” All my life, it seemed, I had longed for direct engagement, for total intimacy, and had encountered only once, in the least poetic of settings, in a rented flat of no great amenity, which nevertheless held the secret which had at least been revealed to me. However shabby, however second-rate, however deplorable in the eyes of the world those encounters could, with hindsight, be seen to have been, they had answered my most profound need, and in themselves had proved sustaining enough to remain the standard by which all other attachments had to be measured. ” (14,210)
No one is more keen on the interior revelations of the human heart than Anita Brookner, who has a knack for exposing an introspective mind with unrelenting eloquence. Seen through the eyes of fifty-something-year-old Elizabeth, a widow who lives comfortably off her husband’s legacy but is “still processing the past” (16,240) that has not left her, The Rules of Engagement chronicles the often devastating choices two women make as they age.
Elizabeth and Betsy had been school friends in 1950 London. They were drawn together by fluke since their mismatched childhoods do not warrant a close friendship. Elizabeth is prudent and introspective, values social propriety; Betsy, raised by a spinster aunt, is open, trusting, and desperate for affection. They reconnect late in life—Elizabeth a married woman whose husband is 27 years her senior and Betsy, single and searching, sporting a Parisian allure and living like a Bohemian life coveted by her friend.
Now it seemed to me that such endings were fanciful, that in fact there were no endings to human affairs, particularly not to affairs of the heart. One’s sad longings might be, and usually were, unsatisfied, so that if one were lucky they merely receded, but remained subject to conjecture. (8,118)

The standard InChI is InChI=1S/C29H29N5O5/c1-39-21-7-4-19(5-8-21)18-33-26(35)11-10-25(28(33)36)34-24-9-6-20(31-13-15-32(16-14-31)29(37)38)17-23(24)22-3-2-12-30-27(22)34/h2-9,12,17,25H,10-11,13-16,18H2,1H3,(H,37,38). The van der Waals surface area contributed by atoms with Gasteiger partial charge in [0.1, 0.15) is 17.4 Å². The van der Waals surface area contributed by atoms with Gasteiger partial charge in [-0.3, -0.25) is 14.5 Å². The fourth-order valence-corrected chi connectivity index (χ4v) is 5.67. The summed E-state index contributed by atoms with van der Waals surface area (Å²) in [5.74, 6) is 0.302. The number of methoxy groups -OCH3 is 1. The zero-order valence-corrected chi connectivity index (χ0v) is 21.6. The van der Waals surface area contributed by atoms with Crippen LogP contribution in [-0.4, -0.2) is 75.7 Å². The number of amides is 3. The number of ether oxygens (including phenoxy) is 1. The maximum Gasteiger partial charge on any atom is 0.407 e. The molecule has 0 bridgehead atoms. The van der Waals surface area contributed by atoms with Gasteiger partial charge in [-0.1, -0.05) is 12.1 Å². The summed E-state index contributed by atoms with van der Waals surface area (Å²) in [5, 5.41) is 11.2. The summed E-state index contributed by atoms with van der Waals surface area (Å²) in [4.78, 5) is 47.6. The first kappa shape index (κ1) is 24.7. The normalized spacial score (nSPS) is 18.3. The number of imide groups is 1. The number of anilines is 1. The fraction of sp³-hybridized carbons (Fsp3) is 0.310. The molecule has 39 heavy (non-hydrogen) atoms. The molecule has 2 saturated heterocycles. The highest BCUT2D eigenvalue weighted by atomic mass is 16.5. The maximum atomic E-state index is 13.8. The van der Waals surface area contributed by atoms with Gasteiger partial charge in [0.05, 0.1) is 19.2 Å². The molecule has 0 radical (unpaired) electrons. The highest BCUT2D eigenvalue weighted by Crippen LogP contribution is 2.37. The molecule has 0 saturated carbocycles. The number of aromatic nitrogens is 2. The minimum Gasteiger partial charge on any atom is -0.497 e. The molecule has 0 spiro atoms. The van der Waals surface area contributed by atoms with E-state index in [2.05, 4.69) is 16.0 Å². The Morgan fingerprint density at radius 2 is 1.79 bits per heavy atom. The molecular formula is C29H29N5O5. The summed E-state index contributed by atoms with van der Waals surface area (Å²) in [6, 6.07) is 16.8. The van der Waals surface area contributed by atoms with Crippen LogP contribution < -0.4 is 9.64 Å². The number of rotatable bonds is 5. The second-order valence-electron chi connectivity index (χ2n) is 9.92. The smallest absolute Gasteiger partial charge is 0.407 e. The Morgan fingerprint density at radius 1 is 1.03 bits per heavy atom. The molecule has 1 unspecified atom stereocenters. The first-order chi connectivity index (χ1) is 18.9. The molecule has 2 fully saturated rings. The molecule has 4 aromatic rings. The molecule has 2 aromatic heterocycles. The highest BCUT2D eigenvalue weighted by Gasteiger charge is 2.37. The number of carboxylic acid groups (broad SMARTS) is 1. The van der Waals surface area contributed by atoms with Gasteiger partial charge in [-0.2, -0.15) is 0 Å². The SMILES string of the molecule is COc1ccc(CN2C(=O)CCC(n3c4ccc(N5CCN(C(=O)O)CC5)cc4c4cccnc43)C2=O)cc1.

Elizabeth has married Digby for avuncular affection because her parents did not get on when she was a teenager. Digby, mature and loyal, becomes an extension of parenthood and guardianship that her father relinquished without regret. Sobriety and mutual fidelity of the marriage do not perpetuate, at least not on her part, as she becomes discontent with her unresolved, unfulfilled life. Although she’s never deluded as to believe that Edmund, a friend of her husband, is in love with her, because what emotion this sort of liaison could contain has to be rigorously controlled for the affair to be pleasurable, she does long for emotional attachment that is unrequited.
Only the satisfaction of desire, the confidence of shared pleasure, can mitigate the inevitable suspicions and dissatisfactions that come to the surface between opportunities for meeting. (7,94)
When Betsy follows her friend’s footsteps to be a mistress, plummeting into a dangerous territory that will doom her (for she is ready to place her entire life at a married man’s disposal), Elizabeth realizes a breach has opened in their friendship. They can no longer claim to the friendship which has survived earlier vicissitudes. Gone is the mutual candidness on which their friendship was based, which is now tainted by imprudence and artifice, as reluctance blossoms into calculated silence, weighing how much shall be disclosed. The Rules of Engagement requires a punctilio in reading to appreciate its delicacy and tedium. It conveys not much of a story but an essence of two lives that, over the years, honed by circumstances, converge at a curious intersection (which I would not reveal). This further entails a withholding, for there are secrets not to be broached. The introspective narrative follows all manner of rules: loneliness, pursuit for love, adultery, and isolation. There is strange beauty of the women’s abandonment, their dissolved conscience sparkling sympathy for a life unfulfilled. The best part is how Brookner captures the dynamics of adulterous affair, pinpointing the moral confusion and hypocrisy that even physical infidelity doesn’t constitute infidelity so long as there is no exchange of feeling. Ironically, this pursuit of love is exactly what women do at the expense of falling deep.
273 pp. Vintage Contemporaries softcover. [Read/
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